A Broadway Revival: 'Godspell' gets updated
A musical is supposed to send us out humming the tunes, but audiences at the new Broadway revival of Godspell seem to be going in humming the tunes. “I’m just warning you, you’ve got some singers behind you,” one woman said, gesturing to her three teenage daughters, as my companion and I took our seats at the Circle in the Square. The theater’s in-the-round configuration amplifies the campfire-singalong vibe, as audience members can look across the stage and see each other mouth, clap and/or head-bop along with Stephen Schwartz’s catchy score.
It is not a knock to say that this brightly colored, brashly interactive revival has been engineered for audiences like this—gatherings of the faithful. By faithful I don’t necessarily mean adherents of the Christian faith, though they are certainly among the throng, but believers in this unusual 1971 pop/rock confection.
Whether this revival can win new converts and become a born-again Broadway hit is not easy to predict. That is because, even for a show of its era, “Godspell” is an odd duck. Its closest counterparts are “Hair,” the 1968 blissed-out hippie revue that was successfully revived on Broadway two years ago, and “Jesus Christ Superstar,” the 1971 rock-operatic Gospel narrative, which is slated for another Broadway run next spring.
The peculiarity of “Godspell” begins with the score, which employs Schwartz’s considerable show-pop songcraft not to dramatize characters or narrative but to create a series of straight-up praise songs, with lyrics derived from Matthew’s Gospel (“Prepare Ye,” “Light of the World,” “Alas for You”) and from the Episcopal Hymnal of 1940 (“Day by Day,” “Bless the Lord,” “All Good Gifts,” “We Beseech Thee”). The show’s best song, though, has original lyrics: “Beautiful City,” written by Schwartz for the 1973 film version, with further revisions in the 1990s, evokes a latter-day American take on William Blake’s poem “Jerusalem,” with its vision of “not a city of angels” but “a city of man.”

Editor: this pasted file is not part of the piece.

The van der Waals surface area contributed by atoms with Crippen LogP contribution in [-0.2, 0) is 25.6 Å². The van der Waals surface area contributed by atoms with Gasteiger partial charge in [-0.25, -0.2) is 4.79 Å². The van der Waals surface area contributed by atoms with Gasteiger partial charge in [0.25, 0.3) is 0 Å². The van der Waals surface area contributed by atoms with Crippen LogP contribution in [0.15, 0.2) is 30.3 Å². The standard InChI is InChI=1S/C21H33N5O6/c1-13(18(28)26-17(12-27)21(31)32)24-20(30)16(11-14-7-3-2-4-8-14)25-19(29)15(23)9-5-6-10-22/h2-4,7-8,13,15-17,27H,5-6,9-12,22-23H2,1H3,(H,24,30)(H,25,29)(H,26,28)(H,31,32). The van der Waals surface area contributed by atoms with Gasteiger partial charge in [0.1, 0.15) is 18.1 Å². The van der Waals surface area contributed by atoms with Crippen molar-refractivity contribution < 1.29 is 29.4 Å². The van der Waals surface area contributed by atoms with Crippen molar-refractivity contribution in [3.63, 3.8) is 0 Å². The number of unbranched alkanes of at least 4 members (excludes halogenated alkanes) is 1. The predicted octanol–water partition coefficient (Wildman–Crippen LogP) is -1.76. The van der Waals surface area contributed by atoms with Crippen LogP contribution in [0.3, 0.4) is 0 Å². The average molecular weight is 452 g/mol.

While they lack the basic elements of drama, Schwartz’s songs at least have heft and buoyancy. But John-Michael Tebelak’s patchwork script does not make up for the music’s dramatic shortcomings. A crazy quilt of parables and teachings from the Gospels of Matthew and Luke, “Godspell” is less a traditional musical than a combination praise service and theater-games exercise.
Yet if you couple the atmosphere of communal expectation this 40-year-old show stirs in its fans with the fact that the show itself is designed as little more than a receptacle for those good vibes (you might even call it a kind of communion), it is easy to understand the strategy of the new revival, directed by Daniel Goldstein. It wants to tickle us where we live by liberally adding topical references (Steve Jobs, Lindsay Lohan, Heidi Klum) and audience interaction, as well as by amping up the musical arrangements to embrace disco, prog-rock, metal, hip-hop and “Glee”-style vocalizing. The approach smacks of an over-eager youth pastor straining to be hip for an audience of skeptical, ADD-addled kids. The uncharitable term for this would be “pandering,” though St. Paul might endorse it as a case of being all things to all people.
The good news is that this “Godspell” succeeds, at least on one level. It connects with willing audiences—from its endearing, vocally superpowered cast supporting Hunter Parrish’s blond heartthrob Jesus to director Goldstein’s try-anything ethos, which embraces Pictionary, confetti cannons and trampolines in turn.
The bad news is that this eagerness to amuse and distract sometimes edges perilously close to desperation; often it undermines or ignores the moral force of the teachings it seeks to illustrate.